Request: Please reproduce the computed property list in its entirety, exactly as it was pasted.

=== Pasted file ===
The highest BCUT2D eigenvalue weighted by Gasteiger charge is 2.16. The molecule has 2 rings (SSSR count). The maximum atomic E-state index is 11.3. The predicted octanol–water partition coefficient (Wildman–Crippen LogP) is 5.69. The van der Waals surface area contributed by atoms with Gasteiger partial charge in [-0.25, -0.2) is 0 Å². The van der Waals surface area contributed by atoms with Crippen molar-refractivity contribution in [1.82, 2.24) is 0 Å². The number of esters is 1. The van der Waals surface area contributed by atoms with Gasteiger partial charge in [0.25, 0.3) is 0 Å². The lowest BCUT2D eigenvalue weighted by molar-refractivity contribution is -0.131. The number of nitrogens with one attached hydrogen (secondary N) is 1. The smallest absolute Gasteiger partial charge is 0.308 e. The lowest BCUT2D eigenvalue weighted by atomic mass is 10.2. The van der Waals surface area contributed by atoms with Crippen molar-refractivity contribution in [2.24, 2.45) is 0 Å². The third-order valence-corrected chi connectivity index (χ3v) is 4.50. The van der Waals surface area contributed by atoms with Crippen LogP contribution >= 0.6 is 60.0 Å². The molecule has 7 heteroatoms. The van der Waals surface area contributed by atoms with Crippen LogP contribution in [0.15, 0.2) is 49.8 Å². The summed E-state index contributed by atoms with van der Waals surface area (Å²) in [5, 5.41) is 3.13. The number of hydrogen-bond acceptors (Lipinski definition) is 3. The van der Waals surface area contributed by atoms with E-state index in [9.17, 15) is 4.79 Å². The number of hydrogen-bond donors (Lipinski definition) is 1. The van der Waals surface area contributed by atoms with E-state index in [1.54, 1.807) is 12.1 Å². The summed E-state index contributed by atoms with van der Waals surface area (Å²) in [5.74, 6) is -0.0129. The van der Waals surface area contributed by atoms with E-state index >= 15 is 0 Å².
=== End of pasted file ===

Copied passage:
The highest BCUT2D eigenvalue weighted by Gasteiger charge is 2.16. The molecule has 2 rings (SSSR count). The maximum atomic E-state index is 11.3. The predicted octanol–water partition coefficient (Wildman–Crippen LogP) is 5.69. The van der Waals surface area contributed by atoms with Gasteiger partial charge in [-0.25, -0.2) is 0 Å². The van der Waals surface area contributed by atoms with Crippen molar-refractivity contribution in [1.82, 2.24) is 0 Å². The number of esters is 1. The van der Waals surface area contributed by atoms with Gasteiger partial charge in [0.25, 0.3) is 0 Å². The lowest BCUT2D eigenvalue weighted by molar-refractivity contribution is -0.131. The number of nitrogens with one attached hydrogen (secondary N) is 1. The smallest absolute Gasteiger partial charge is 0.308 e. The lowest BCUT2D eigenvalue weighted by atomic mass is 10.2. The van der Waals surface area contributed by atoms with Crippen molar-refractivity contribution in [2.24, 2.45) is 0 Å². The third-order valence-corrected chi connectivity index (χ3v) is 4.50. The van der Waals surface area contributed by atoms with Crippen LogP contribution >= 0.6 is 60.0 Å². The molecule has 7 heteroatoms. The van der Waals surface area contributed by atoms with Crippen LogP contribution in [0.15, 0.2) is 49.8 Å². The summed E-state index contributed by atoms with van der Waals surface area (Å²) in [5, 5.41) is 3.13. The number of hydrogen-bond acceptors (Lipinski definition) is 3. The van der Waals surface area contributed by atoms with E-state index in [9.17, 15) is 4.79 Å². The number of hydrogen-bond donors (Lipinski definition) is 1. The van der Waals surface area contributed by atoms with E-state index in [1.54, 1.807) is 12.1 Å². The summed E-state index contributed by atoms with van der Waals surface area (Å²) in [5.74, 6) is -0.0129. The van der Waals surface area contributed by atoms with E-state index >= 15 is 0 Å².